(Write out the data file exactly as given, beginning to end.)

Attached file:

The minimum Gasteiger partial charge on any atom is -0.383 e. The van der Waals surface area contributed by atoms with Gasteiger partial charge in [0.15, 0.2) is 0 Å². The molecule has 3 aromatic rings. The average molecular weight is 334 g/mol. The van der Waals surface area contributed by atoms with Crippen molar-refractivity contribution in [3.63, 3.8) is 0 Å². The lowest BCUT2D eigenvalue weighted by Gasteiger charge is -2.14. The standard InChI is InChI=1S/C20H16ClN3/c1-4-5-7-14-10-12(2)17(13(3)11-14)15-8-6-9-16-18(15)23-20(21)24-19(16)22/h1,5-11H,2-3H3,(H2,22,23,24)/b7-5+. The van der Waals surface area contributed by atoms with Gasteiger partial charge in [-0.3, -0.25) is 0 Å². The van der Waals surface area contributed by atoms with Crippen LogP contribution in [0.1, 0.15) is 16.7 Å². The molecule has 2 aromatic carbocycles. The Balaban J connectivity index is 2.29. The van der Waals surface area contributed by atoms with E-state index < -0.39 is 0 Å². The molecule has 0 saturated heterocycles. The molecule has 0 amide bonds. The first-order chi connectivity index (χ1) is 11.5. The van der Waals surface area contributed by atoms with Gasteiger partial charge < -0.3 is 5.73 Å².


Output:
The minimum Gasteiger partial charge on any atom is -0.383 e. The van der Waals surface area contributed by atoms with Gasteiger partial charge in [0.15, 0.2) is 0 Å². The molecule has 3 aromatic rings. The average molecular weight is 334 g/mol. The van der Waals surface area contributed by atoms with Crippen molar-refractivity contribution in [3.63, 3.8) is 0 Å². The lowest BCUT2D eigenvalue weighted by Gasteiger charge is -2.14. The standard InChI is InChI=1S/C20H16ClN3/c1-4-5-7-14-10-12(2)17(13(3)11-14)15-8-6-9-16-18(15)23-20(21)24-19(16)22/h1,5-11H,2-3H3,(H2,22,23,24)/b7-5+. The van der Waals surface area contributed by atoms with Gasteiger partial charge in [-0.3, -0.25) is 0 Å². The van der Waals surface area contributed by atoms with Crippen LogP contribution in [0.1, 0.15) is 16.7 Å². The molecule has 2 aromatic carbocycles. The Balaban J connectivity index is 2.29. The van der Waals surface area contributed by atoms with E-state index < -0.39 is 0 Å². The molecule has 0 saturated heterocycles. The molecule has 0 amide bonds. The first-order chi connectivity index (χ1) is 11.5. The van der Waals surface area contributed by atoms with Gasteiger partial charge < -0.3 is 5.73 Å².